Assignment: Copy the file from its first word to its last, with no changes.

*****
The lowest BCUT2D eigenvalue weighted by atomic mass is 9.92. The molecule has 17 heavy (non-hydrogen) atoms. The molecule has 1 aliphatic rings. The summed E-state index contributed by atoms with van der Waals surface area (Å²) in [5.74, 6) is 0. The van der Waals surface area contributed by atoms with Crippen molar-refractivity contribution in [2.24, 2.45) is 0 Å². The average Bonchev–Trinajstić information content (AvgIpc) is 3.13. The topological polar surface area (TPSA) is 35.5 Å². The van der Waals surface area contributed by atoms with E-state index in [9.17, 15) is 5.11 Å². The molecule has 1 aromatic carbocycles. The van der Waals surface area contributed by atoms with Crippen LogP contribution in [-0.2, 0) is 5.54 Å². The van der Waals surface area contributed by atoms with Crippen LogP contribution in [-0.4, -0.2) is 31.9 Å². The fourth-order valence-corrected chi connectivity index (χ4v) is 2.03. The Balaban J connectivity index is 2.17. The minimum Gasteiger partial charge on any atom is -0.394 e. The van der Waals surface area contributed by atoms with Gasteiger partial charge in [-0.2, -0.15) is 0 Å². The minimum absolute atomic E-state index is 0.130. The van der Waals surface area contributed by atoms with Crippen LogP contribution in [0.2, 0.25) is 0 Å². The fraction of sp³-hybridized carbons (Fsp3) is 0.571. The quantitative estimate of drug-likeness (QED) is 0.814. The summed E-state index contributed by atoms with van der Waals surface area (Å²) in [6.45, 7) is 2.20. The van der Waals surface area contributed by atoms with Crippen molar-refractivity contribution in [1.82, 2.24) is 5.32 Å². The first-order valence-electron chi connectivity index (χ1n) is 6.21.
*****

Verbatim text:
The lowest BCUT2D eigenvalue weighted by atomic mass is 9.92. The molecule has 17 heavy (non-hydrogen) atoms. The molecule has 1 aliphatic rings. The summed E-state index contributed by atoms with van der Waals surface area (Å²) in [5.74, 6) is 0. The van der Waals surface area contributed by atoms with Crippen molar-refractivity contribution in [2.24, 2.45) is 0 Å². The average Bonchev–Trinajstić information content (AvgIpc) is 3.13. The topological polar surface area (TPSA) is 35.5 Å². The van der Waals surface area contributed by atoms with E-state index in [9.17, 15) is 5.11 Å². The molecule has 1 aromatic carbocycles. The van der Waals surface area contributed by atoms with Crippen LogP contribution in [-0.2, 0) is 5.54 Å². The van der Waals surface area contributed by atoms with Crippen LogP contribution in [-0.4, -0.2) is 31.9 Å². The fourth-order valence-corrected chi connectivity index (χ4v) is 2.03. The Balaban J connectivity index is 2.17. The minimum Gasteiger partial charge on any atom is -0.394 e. The van der Waals surface area contributed by atoms with Gasteiger partial charge in [-0.2, -0.15) is 0 Å². The minimum absolute atomic E-state index is 0.130. The van der Waals surface area contributed by atoms with Crippen LogP contribution in [0.2, 0.25) is 0 Å². The fraction of sp³-hybridized carbons (Fsp3) is 0.571. The quantitative estimate of drug-likeness (QED) is 0.814. The summed E-state index contributed by atoms with van der Waals surface area (Å²) in [6.45, 7) is 2.20. The van der Waals surface area contributed by atoms with Crippen molar-refractivity contribution in [1.82, 2.24) is 5.32 Å². The first-order valence-electron chi connectivity index (χ1n) is 6.21.